Gold is being spent this morning for the first time in a week. It is down $2 and change, but was down $15 when I came in this morning. Yesterday's early morning gains were not held as the day went on, and it looked more like profit taking than anything dastardly. One thing that I keep coming back to with Gold is how it is viewed here in the U.S. VS how it is viewed throughout the world. Here in the U.S. most (not me, and probably you) view Gold as simply a commodity, that goes up and down in price and trade it like they do a pound of sugar. But worldwide, (& me) it is viewed as a store of wealth. And that store of wealth should be added to with any opportunity to buy it whether or not it is cheap.. If it's cheap then that's just a bonus. I would think that it would be far better for the rest of us here in the U.S. to look at Gold as they do around the world.

Then There Was This. I had a reader on the blog (www.dailypfennig.com) comment about how the U.S. is going to change the way it calculates GDP. does that smell fishy to you? Well, it does to me! So I had to check it out. and sure enough, the U.S. is going to change the way it calculates GDP. Their new calculation will add 3% to our GDP. Here's a snippet of that story found in the International Business Times.

"By this summer, the U.S. Bureau of Economic Analysis (BEA) will have completed a massive revision of current and historical data, adding billions of dollars worth of non-manufactured items, including royalties from movies, TV, books and music, as well as money spent on research and development. The U.S. will become the first country to take these so-called intangible assets into account.

For example, the cost of developing a new weapons system by a defense manufacturer will now be considered part of the country's economic output rather than just a corporate expense. Under the new paradigm, states with large amounts of defense-related R&D will see their GDP estimates grow considerably. New Mexico, for example, will see its GDP estimate shoot up 10 percent thanks to the considerable presence of military research going on there."

Chuck again. Here's my thought on this. yes. changing the goal posts if you can't score. That's our Gov't at work! back in the 90's they couldn't get interest rates low enough to spur the housing market, because inflation was too high, so. they changed the way they calculated CPI, and voila! Inflation was tamed, interest rates came down, and the housing bubble began.

This is similar, because GDP doesn't show economic growth currently, now how are you going to get people to go out and spend if they're not confident about the economy? I admit that while some of this stuff that's being added to GDP makes sense, most of it doesn't. to me that is!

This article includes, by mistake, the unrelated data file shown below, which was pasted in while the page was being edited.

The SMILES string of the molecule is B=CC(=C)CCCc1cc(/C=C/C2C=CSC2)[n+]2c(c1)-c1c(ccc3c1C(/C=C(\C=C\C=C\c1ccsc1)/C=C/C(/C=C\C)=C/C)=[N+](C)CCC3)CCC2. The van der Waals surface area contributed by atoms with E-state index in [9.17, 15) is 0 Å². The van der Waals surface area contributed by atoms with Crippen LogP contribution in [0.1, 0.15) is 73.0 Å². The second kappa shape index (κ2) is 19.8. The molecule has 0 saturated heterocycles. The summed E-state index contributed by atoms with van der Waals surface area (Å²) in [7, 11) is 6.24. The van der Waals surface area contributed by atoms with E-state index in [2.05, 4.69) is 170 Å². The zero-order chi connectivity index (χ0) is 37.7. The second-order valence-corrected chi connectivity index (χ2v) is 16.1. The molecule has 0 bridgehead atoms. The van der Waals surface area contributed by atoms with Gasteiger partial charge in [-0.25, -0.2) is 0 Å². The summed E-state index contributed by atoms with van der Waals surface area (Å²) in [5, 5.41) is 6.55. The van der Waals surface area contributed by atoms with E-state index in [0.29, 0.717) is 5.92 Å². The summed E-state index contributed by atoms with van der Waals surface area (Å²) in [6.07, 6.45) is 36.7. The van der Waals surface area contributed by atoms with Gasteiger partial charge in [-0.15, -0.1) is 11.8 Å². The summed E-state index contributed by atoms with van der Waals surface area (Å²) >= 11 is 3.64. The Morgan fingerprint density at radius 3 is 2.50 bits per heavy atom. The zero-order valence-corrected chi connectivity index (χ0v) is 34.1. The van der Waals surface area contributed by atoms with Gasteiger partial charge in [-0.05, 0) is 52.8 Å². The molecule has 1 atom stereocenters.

To recap. It appears that it's going to be a return to the Risk Off Days today, as manufacturing reports from Germany and China show slippage in those respective economies, and global growth is taking a hit this morning. The markets are pushing the central banks of Norway and Sweden for rate cuts, and that talk has those two currencies weaker this morning. And Gold is being spent this morning for the first time in a week.

Currencies today 4/23/13. American Style: A$ $1.0255, kiwi .8405, C$ .9730, euro 1.2995, sterling 1.5255, Swiss $1.0635, . European Style: rand 9.24, krone 5.9045, SEK 6.6090, forint 230.80, zloty 3.1820, koruna 19.9380, RUB 31.69, yen 98.75, sing 1.2405, HKD 7.7645, INR 54.38, China 6.2360, pesos 12.28, BRL 2.0205, Dollar Index 82.92, Oil $88.32, 10-year 1.66%, Silver $23.05, and Gold. $1,421.60

That's it for today. It's just the boys at the house this week, so pizza and wings were the diner fare last night. Alex has Water Polo games every night the rest of the week, so, we'll be eating late. Alex must have gotten a break from his normal homework load last night, for he was playing his guitar. The first time I've heard him play in a while. All three grandkids were at the house when I got home yesterday. the decibel level goes sky high when they are there! But they are so darn cute. all of them! Cardinals win an exciting game in Washington last night. I watched the game on TV, and noticed that the Nationals fans came dressed to the game as empty seats! Where are their fans? Oh well. I guess when the weather warms up they'll show up. Speaking of showing up. Mike is here, so that means it's time to get this out the door! I hope you have a Tom Terrific Tuesday!

Chuck Butler
President
EverBank World Markets
1-800-926-4922
1-314-647-3837





Posted 04-23-2013 11:05 AM by Chuck Butler